GE explores divesting electrical engineering business: Report

FAN Editor

General Electric is exploring a sale of the electrical engineering business which it acquired for $3.2 billion in 2011, as the U.S. industrial conglomerate continues to shed unwanted assets, according to four people familiar with the matter.

John Flannery, who took over as GE’s chief executive last summer, indicated to analysts and investors for the first time earlier this year that he was open to breaking up the company, and said that a spinoff of any of its units, which include power, healthcare and aviation, was possible.

GE acquired Converteam, an electrical engineering company, in 2011 to boost its presence in that sector. At the time, energy was GE’s most profitable business, accounting for a quarter of the company’s revenue. Since then demand for its products have fallen sharply, and profit at the division plunged 45 percent last year.

Converteam, which in 2012 was rebranded GE Power Conversion, is losing money, and is expected to fetch less than what GE paid for it, the sources said this week. GE is reviewing ways to shed the unit before launching a sale process, said the sources, who requested anonymity because the deliberations are confidential.

A GE spokeswoman declined to comment.

GE’s power conversion business makes electrical motors and positioning systems for oil rigs, bulk transport ships and aircraft carriers, as well as power converters for solar farms, mines and mills. GE acquired Converteam from a private equity consortium that included Barclays Private Equity and LBO France.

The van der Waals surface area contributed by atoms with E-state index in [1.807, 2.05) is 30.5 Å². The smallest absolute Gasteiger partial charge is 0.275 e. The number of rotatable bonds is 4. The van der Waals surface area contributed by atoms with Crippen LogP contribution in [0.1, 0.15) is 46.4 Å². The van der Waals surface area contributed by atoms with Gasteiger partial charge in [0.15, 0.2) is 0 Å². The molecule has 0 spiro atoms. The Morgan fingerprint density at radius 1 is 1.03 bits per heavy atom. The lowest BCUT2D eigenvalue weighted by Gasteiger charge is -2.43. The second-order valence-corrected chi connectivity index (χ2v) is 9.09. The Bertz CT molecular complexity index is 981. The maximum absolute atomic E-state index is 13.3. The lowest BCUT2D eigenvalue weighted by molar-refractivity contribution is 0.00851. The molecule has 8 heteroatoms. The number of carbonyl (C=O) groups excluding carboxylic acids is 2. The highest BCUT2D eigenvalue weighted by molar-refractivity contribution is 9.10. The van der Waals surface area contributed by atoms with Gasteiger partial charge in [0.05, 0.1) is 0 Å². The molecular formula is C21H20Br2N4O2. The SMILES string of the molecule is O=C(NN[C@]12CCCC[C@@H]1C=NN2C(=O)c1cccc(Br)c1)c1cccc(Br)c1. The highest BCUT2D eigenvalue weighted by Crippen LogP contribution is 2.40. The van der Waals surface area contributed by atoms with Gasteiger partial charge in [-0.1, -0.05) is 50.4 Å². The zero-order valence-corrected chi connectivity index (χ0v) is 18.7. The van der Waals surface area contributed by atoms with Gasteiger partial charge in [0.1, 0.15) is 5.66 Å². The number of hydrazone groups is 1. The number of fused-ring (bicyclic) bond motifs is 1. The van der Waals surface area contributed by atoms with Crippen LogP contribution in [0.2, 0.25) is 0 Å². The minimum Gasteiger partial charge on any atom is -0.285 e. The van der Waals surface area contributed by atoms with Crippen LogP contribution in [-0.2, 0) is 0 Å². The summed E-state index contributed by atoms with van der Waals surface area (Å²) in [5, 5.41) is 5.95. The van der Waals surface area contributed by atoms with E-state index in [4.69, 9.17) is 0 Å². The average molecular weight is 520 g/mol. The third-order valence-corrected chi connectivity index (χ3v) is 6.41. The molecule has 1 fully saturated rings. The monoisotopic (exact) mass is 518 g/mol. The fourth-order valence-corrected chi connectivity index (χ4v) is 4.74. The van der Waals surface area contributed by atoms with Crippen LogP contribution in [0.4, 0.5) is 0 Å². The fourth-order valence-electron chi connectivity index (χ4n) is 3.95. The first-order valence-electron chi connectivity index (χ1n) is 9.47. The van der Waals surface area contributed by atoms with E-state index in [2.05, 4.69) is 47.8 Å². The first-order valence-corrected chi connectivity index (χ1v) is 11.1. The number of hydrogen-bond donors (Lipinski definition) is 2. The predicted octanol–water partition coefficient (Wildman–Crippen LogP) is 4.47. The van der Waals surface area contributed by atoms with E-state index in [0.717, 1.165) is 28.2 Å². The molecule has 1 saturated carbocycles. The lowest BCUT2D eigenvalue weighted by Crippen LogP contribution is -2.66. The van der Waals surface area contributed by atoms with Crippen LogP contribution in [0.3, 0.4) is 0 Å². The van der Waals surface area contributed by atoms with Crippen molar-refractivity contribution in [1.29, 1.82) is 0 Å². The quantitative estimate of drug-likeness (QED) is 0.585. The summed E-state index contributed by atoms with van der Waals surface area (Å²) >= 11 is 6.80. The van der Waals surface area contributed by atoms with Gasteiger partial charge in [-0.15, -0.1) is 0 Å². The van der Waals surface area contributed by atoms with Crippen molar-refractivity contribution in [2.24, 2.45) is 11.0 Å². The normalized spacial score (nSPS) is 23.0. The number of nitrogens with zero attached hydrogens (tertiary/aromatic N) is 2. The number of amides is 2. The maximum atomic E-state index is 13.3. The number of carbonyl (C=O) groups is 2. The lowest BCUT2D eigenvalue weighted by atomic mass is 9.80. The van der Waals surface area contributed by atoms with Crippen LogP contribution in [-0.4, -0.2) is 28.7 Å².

GE’s stock has lost half its value in the last 12 months, and Flannery is under pressure from investors, including activist hedge fund Trian Fund Management LP which sits on its board of directors, to turn the business around.

The divestiture would be the latest in a string of asset sales GE is exploring. Reuters reported in February that GE was considering divesting its industrial gas engine business, which includes the Jenbacher and Waukesha engines.

Since last year, GE has also been seeking to hive off other divisions, including its railway locomotives business, consumer lightbulbs manufacturing assets and healthcare information technology business.

GE views a spin-off of its railway locomotive unit as ore likely than a sale, given the tax hit from an outright sale, according to the sources.

Flannery said in October that GE would sell at least $20 billion in operations to shore up its financial performance.

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